In terms of the number of U.S. military that are there now, there are approximately 2,500 U.S. military, who are National Guard forces. They are focused, again, on supporting CBP with detection and monitoring and aviation support.


Q: I have a couple non-border questions. Ukraine -- are there any PDAs or Ukraine Security Assistance Initiative contracts in the works that may be released in the next couple weeks to help the potential spring invasion -- spring offensive?

GEN. RYDER: So -- so first of all, I -- I don't have anything to announce today in regards to any upcoming security assistance packages, although broadly speaking, we will continue to support Ukraine with security assistance going forward and -- as we have been doing.

I'm not going to get into the specifics on timing, in terms of any potential counter-offensive, other than to say, from the very beginning, we've been working closely with Ukrainian leaders, with our allies and partners, to assess what Ukraine needs to defend their sovereignty and to take back their -- their sovereign territory.

Q: A different part of the world, South Korea -- last week, the White House announced a -- a nuclear -- you -- a nuclear-powered submarine would visit. Just to clarify that, roughly when might that happen? And will this be an Ohio-class that carries nuclear missiles or it will be one of those SSGNs that just carries Tomahawks?

GEN. RYDER: Yes, so in terms of the timing, Tony, I'm not going to get ahead of or -- or announce any timing of a deployment. It will be a -- an Ohio-class SSBN model but that's about as specific as I can get.

Q: But it'll carry nuclear weapons though?

GEN. RYDER: I -- I'm not going to get into the specific payloads, other than the -- the type of submarine will be an SSBN.

Q: OK, thanks.

GEN. RYDER: Thank you. OK. Yes, sir?

Q: Thank you very much, General. A question from Syria -- the killing of the Daesh leader on Saturday in an operation by the Turkish Intelligence -- this was announced by the Turkish President -- does the United States have any comment on that -- confirmation, comment, or what do you know about this?

GEN. RYDER: Certainly. At this time, we can't corroborate those reports. Certainly, that would be welcome news if true. You know, broadly speaking, we do appreciate what Turkey has done to counter ISIS but -- but that's about as much as I have.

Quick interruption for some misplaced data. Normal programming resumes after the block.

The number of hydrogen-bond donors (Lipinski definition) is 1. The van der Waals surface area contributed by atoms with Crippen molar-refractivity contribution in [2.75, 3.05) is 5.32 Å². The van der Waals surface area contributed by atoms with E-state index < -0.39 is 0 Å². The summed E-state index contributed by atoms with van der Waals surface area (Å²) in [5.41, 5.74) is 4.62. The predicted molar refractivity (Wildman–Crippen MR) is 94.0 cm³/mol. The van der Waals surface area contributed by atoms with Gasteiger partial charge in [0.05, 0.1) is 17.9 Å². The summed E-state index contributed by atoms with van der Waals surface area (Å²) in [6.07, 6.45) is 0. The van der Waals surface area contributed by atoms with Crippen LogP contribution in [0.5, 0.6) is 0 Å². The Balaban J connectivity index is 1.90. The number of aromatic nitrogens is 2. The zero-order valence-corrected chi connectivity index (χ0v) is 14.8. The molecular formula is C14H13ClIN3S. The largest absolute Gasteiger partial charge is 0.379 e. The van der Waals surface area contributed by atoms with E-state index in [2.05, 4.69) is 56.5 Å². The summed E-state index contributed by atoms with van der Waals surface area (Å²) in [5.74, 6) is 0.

Q: Just a quick follow-up on that -- you know, you have times when the United States said that the Turkish military presence in the region is being -- hampering the fight against Daesh. So, like, looking at the overall, how would you assess your NATO allies' efforts against Daesh or tackling Daesh terrorism?

GEN. RYDER: Yes, well, certainly, as -- as you know, in the -- in the border regions there in -- in northern Syria, Turkish forces have engaged with ISIS in the past. And again, I think anything that -- that the international community can do to help with the enduring defeat of ISIS is very helpful. Thank you very much.

Let me go back to Fadi and then we'll come to Kasim.

Q: Thank you, General. So a question on -- on Sudan. You mentioned the -- the three Navy ships supporting the evacuation from Port Sudan to Saudi Arabia. So I was wondering if you can give more details on the type of activities they were involved in throughout the -- the weekend and up until now in -- in this supporting role?

GEN. RYDER: Sure. So to my knowledge, we had -- the Brunswick was able to assist with the evacuation of approximately 300 people from Port Sudan to Jeddah, where they were obviously met by U.S. consular affairs officials. Again, the Brunswick has returned to Port Sudan to be available to transport any additional citizens or others who may require transport out of Sudan.

Q: And the other two ships are just in the sea in case they were called upon to -- to be involved?